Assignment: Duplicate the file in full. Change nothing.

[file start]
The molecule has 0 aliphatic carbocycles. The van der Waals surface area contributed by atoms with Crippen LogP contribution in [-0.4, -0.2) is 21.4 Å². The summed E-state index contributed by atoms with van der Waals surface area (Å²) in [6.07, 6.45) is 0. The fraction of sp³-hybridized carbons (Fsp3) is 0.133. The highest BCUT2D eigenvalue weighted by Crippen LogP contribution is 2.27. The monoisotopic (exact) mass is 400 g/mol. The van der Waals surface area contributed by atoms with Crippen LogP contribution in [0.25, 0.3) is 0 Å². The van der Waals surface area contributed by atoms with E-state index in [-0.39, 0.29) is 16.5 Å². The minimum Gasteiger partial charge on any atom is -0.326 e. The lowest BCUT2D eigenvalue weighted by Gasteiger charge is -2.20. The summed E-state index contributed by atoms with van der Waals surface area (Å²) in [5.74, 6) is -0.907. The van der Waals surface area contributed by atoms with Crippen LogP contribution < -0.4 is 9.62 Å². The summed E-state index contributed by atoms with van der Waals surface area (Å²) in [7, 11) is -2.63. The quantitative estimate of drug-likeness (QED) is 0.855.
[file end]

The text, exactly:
The molecule has 0 aliphatic carbocycles. The van der Waals surface area contributed by atoms with Crippen LogP contribution in [-0.4, -0.2) is 21.4 Å². The summed E-state index contributed by atoms with van der Waals surface area (Å²) in [6.07, 6.45) is 0. The fraction of sp³-hybridized carbons (Fsp3) is 0.133. The highest BCUT2D eigenvalue weighted by Crippen LogP contribution is 2.27. The monoisotopic (exact) mass is 400 g/mol. The van der Waals surface area contributed by atoms with Crippen LogP contribution in [0.25, 0.3) is 0 Å². The van der Waals surface area contributed by atoms with E-state index in [-0.39, 0.29) is 16.5 Å². The minimum Gasteiger partial charge on any atom is -0.326 e. The lowest BCUT2D eigenvalue weighted by Gasteiger charge is -2.20. The summed E-state index contributed by atoms with van der Waals surface area (Å²) in [5.74, 6) is -0.907. The van der Waals surface area contributed by atoms with Crippen LogP contribution < -0.4 is 9.62 Å². The summed E-state index contributed by atoms with van der Waals surface area (Å²) in [7, 11) is -2.63. The quantitative estimate of drug-likeness (QED) is 0.855.